If there is existing heating – we can top up the existing device with a panel heater or a secondary heat pump, or we can install a replacement with the required heating capacity.
For apartments – we go to the body corp to see if external penetrations are allowed, and if not, we install a panel heater to meet the required capacity.
*Certain heating devices that are inefficient, unaffordable or unhealthy will not meet the requirements of this standard.
Rental properties must have at least one door or window (including skylights) that opens externally in all bedrooms, dining rooms, living rooms, lounges and kitchens. They must make up at least 5% of the total floor area in each respective room and be able to be fixed in the open position. All kitchens and bathrooms must have an extractor fan that ventilates externally (some exemptions apply).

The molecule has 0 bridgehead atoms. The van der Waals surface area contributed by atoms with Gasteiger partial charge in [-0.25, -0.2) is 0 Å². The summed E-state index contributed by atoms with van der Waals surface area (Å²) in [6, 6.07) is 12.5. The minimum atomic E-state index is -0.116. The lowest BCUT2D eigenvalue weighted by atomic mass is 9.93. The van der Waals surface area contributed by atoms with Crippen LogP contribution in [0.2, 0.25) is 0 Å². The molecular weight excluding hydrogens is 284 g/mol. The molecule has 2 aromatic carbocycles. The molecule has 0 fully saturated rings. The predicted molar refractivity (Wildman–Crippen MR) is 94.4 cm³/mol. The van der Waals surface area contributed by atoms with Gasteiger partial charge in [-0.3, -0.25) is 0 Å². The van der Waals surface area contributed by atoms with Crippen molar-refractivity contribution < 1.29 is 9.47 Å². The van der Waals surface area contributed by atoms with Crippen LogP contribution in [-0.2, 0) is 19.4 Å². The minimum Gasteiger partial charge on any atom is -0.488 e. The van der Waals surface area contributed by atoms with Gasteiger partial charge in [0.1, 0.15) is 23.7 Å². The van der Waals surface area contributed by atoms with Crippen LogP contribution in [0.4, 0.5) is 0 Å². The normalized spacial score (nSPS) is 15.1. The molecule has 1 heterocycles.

If an extractor fan is already installed but not externally vented or in good working condition, we’ll recommend you install a new fan (in our experience, its difficult to retrofit older extraction units to be ducted outside).
We’ll make sure its installed back to the light switch – this will help ensure your tenants turn on and use the fan.
All our fans meet the minimum standard diameter of 125mm. They also meet the required exhaust capacity.
If the rangehood is broken, or there is no rangehood, we can install a new one. In this instance, we will install it with a new switch (not connected to the light).